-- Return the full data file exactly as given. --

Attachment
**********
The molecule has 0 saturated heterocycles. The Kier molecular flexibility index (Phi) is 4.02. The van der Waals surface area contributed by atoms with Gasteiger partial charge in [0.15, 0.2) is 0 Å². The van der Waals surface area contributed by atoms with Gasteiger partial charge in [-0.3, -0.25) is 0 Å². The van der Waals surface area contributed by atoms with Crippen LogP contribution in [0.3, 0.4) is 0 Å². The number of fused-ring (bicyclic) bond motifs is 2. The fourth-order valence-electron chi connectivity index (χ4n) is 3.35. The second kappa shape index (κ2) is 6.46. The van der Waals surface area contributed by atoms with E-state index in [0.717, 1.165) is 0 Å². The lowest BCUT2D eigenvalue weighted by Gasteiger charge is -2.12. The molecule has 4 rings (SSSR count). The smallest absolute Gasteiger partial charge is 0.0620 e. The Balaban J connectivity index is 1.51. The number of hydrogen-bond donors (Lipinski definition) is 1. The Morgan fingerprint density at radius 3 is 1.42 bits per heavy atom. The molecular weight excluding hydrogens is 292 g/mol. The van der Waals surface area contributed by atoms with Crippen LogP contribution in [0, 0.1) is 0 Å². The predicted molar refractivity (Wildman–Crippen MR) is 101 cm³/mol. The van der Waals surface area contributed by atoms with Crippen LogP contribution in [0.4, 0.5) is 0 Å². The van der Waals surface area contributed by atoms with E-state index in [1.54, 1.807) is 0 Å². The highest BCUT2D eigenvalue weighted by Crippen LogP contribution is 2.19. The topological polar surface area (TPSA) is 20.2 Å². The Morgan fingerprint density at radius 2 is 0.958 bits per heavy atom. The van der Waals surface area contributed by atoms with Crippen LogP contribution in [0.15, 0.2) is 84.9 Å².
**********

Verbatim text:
The molecule has 0 saturated heterocycles. The Kier molecular flexibility index (Phi) is 4.02. The van der Waals surface area contributed by atoms with Gasteiger partial charge in [0.15, 0.2) is 0 Å². The van der Waals surface area contributed by atoms with Gasteiger partial charge in [-0.3, -0.25) is 0 Å². The van der Waals surface area contributed by atoms with Crippen LogP contribution in [0.3, 0.4) is 0 Å². The number of fused-ring (bicyclic) bond motifs is 2. The fourth-order valence-electron chi connectivity index (χ4n) is 3.35. The second kappa shape index (κ2) is 6.46. The van der Waals surface area contributed by atoms with E-state index in [0.717, 1.165) is 0 Å². The lowest BCUT2D eigenvalue weighted by Gasteiger charge is -2.12. The molecule has 4 rings (SSSR count). The smallest absolute Gasteiger partial charge is 0.0620 e. The Balaban J connectivity index is 1.51. The number of hydrogen-bond donors (Lipinski definition) is 1. The Morgan fingerprint density at radius 3 is 1.42 bits per heavy atom. The molecular weight excluding hydrogens is 292 g/mol. The van der Waals surface area contributed by atoms with Crippen LogP contribution in [0, 0.1) is 0 Å². The predicted molar refractivity (Wildman–Crippen MR) is 101 cm³/mol. The van der Waals surface area contributed by atoms with Crippen LogP contribution in [0.4, 0.5) is 0 Å². The van der Waals surface area contributed by atoms with E-state index in [1.54, 1.807) is 0 Å². The highest BCUT2D eigenvalue weighted by Crippen LogP contribution is 2.19. The topological polar surface area (TPSA) is 20.2 Å². The Morgan fingerprint density at radius 2 is 0.958 bits per heavy atom. The van der Waals surface area contributed by atoms with Crippen LogP contribution in [0.15, 0.2) is 84.9 Å².